Bob Gentle handled the backgrounds. Here are a few drawings.

Hoyt Curtin’s version of “London Bridge” is heard in the opening scenes of the castle. You’ll hear some Flintstones underscore music (some with a bassoon or contrabassoon) on the soundtrack as well.

Wednesday, February 15, 2017

Flintstones Weekend Comics, February 1967

For reasons I still don’t understand, Fred Flintstone’s boss in the newspaper comics was not Mr. Slate. 50 years ago this month, he was employed at a quarry by a Mr. Rockly, who seems to have been a little snooty but nonetheless had a better relationship with Fred than Slate ever did.

The comic of February 26th (25th in Canadian newspapers) may remind you of Tex Avery’s Symphony in Slang. Pebbles takes what she hears from her daddy literally, and conjures up all kinds of things. No, it doesn’t end with “Sabretooth cat got your tongue?” but there is a black sabretooth cat crossing Fred’s path in the February 5th comic.

February 5, 1967.

February 12, 1967.

February 19, 1967.

February 26, 1967.

Thanks to Richard Holliss for sending the colour versions from his archive.

Tuesday, February 14, 2017

Aw. An H-B Valentine

Valentine’s Day isn’t an occasion I mark, but many people do. And greeting card companies are there to take advantage of it.

Here are a couple for those of you who get all romantic and lovey (as opposed to Lovy). Why Bamm-Bamm is serenading Dino is best left unanswered. Same with Yogi and a flying fish.

More Valentines in this old post. I don’t know how old they are.

Saturday, February 11, 2017

Mr Jinks in Have a Ball

Mr. Jinks may have said “I hate meeces to pieces” in the little cartoons between the cartoons on the Huckleberry Hound Show than he did in the main cartoons. That’s how this bumper ends.

In the opening scene, Jinks actually wiggles the bowling ball in his hand when he talks to Huck, which is a nice little touch. In the next scene, Dixie telegraphs to the audience what’s going to happen, telling the mute Pixie (no sense in paying Don Messick to voice something when you don’t have to) that sometime before the action appeared on screen, he put glue in Jinks’ bowling ball.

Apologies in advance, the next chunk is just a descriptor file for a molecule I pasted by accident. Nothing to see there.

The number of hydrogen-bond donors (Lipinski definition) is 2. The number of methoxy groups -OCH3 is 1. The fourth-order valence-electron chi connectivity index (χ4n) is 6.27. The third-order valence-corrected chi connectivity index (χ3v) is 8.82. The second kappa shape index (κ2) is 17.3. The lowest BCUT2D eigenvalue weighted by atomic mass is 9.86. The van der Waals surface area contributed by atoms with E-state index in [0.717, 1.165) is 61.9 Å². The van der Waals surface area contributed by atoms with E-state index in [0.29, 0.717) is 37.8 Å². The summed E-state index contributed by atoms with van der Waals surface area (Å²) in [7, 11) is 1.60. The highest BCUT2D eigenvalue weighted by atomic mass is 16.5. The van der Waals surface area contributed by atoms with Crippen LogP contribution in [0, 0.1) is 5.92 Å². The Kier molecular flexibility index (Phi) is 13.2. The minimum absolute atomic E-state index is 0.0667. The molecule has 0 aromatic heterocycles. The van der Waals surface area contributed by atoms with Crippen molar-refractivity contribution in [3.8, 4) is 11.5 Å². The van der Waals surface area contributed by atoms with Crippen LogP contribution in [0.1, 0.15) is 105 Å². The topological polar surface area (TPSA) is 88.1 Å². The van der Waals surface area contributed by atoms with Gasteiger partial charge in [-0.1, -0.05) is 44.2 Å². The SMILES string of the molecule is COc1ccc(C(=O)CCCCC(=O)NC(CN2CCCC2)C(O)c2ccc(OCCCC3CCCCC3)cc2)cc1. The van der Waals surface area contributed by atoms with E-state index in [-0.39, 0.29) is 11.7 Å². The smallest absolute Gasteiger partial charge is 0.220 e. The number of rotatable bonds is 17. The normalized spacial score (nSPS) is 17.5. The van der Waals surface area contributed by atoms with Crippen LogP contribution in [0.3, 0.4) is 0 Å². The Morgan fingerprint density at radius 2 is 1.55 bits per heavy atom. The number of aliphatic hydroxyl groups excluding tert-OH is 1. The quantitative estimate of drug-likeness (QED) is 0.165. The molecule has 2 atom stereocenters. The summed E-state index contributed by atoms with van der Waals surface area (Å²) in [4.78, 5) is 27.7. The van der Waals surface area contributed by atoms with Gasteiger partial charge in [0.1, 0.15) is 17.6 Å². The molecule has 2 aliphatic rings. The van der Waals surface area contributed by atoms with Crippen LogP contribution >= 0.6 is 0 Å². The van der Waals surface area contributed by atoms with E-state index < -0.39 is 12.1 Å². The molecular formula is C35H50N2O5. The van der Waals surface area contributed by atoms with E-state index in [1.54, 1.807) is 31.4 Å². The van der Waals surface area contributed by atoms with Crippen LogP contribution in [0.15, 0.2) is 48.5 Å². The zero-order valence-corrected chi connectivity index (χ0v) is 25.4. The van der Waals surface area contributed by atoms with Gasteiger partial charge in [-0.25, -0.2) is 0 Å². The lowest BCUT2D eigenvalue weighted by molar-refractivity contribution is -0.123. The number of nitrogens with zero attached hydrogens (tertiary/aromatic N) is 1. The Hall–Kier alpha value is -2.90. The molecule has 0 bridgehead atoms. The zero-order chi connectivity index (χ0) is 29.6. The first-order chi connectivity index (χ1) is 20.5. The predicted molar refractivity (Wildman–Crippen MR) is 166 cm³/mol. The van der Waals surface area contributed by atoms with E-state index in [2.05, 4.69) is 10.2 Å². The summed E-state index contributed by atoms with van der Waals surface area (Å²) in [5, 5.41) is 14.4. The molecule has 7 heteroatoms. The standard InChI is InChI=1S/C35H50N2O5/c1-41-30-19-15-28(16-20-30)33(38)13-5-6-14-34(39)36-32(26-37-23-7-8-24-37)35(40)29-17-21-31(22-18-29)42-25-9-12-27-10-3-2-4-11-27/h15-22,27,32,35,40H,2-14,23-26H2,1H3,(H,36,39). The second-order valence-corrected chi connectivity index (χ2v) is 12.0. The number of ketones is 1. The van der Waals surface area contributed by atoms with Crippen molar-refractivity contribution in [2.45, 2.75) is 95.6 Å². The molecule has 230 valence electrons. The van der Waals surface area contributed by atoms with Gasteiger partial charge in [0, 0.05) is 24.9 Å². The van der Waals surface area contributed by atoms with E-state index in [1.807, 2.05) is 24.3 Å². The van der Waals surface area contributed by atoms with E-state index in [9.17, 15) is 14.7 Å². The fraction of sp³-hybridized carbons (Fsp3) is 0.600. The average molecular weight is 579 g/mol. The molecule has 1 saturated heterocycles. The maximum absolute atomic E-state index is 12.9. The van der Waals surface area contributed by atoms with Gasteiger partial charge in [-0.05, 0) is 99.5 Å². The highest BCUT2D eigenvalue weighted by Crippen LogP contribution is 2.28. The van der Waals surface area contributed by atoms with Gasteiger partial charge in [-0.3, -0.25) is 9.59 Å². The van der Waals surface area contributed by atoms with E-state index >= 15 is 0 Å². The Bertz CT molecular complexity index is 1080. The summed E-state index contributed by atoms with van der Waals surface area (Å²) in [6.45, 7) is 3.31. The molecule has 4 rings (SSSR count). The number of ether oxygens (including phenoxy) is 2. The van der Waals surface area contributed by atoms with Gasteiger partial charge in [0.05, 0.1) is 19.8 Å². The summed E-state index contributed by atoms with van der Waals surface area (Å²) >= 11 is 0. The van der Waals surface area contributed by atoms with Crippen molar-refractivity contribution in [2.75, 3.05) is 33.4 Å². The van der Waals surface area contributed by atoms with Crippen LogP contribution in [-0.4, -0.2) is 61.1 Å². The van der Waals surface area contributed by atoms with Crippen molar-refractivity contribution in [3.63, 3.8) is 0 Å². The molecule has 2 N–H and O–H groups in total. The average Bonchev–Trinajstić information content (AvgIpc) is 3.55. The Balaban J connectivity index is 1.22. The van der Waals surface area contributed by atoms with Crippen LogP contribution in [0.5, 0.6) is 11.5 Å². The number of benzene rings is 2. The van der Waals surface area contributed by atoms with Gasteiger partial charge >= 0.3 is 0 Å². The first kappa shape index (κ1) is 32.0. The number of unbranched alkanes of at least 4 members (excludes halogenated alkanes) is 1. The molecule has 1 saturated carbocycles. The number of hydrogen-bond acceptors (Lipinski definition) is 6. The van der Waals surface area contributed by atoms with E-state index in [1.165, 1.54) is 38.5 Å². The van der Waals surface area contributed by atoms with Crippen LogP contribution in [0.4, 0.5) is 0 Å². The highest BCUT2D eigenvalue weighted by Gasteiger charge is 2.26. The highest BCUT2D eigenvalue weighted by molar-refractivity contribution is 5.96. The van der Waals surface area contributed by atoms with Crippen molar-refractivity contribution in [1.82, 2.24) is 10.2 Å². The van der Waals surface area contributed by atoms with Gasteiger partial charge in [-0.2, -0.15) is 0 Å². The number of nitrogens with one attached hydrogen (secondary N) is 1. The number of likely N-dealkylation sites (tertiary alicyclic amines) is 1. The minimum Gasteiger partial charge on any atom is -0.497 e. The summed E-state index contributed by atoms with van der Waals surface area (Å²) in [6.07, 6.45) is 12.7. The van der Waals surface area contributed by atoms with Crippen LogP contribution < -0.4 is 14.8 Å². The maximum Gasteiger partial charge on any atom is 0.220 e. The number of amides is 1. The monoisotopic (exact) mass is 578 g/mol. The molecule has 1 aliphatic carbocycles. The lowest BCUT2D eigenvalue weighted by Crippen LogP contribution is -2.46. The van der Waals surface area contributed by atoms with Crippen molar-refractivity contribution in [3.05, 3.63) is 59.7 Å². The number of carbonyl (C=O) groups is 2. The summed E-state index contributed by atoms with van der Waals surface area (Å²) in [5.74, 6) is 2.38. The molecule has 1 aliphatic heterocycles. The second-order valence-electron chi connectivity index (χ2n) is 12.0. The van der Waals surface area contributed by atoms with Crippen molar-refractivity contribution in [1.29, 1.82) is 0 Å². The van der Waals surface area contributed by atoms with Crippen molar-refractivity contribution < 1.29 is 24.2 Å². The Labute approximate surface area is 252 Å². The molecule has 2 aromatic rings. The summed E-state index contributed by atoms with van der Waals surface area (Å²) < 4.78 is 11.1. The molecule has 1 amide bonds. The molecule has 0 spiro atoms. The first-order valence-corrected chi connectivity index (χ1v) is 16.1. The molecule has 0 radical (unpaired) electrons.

As you might expect, the crash isn’t seen. The camera simply shakes over a background drawing and there’s a cut.

The animation of the bowling ball toss is on twos. I like how Jinks simply turns into a fox head and brush strokes.

The drawing of Jinks in the last frame reminds me of John Boersma’s work but I don’t know who animated this.

Wednesday, February 8, 2017

Snooper and Blabber in Gopher Trap

Snooper and Blabber tangled (and lost miserably) with a gopher in Gopher Goofers. But it wasn;t the only time.

Here are the story panels from one of the mini-cartoons that preceded (and introduced) a Snooper and Blabber cartoon on the Quick Draw McGraw Show. It seems like very few drawings for 20 seconds of screen time.

There's no identification of the storyboard artist. The drawings come an animation auction house. You can check out what they have HERE.

Sunday, February 5, 2017

Yogi Bear, the Newspaper Star

Hanna-Barbera found a unique way to promote the Yogi Bear Show—with a comic strip.

Today marks the 56th anniversary of Yogi appearing in the weekend papers, six days after his TV show began airing across North America. The New York Herald Tribune reported on January 9, 1961: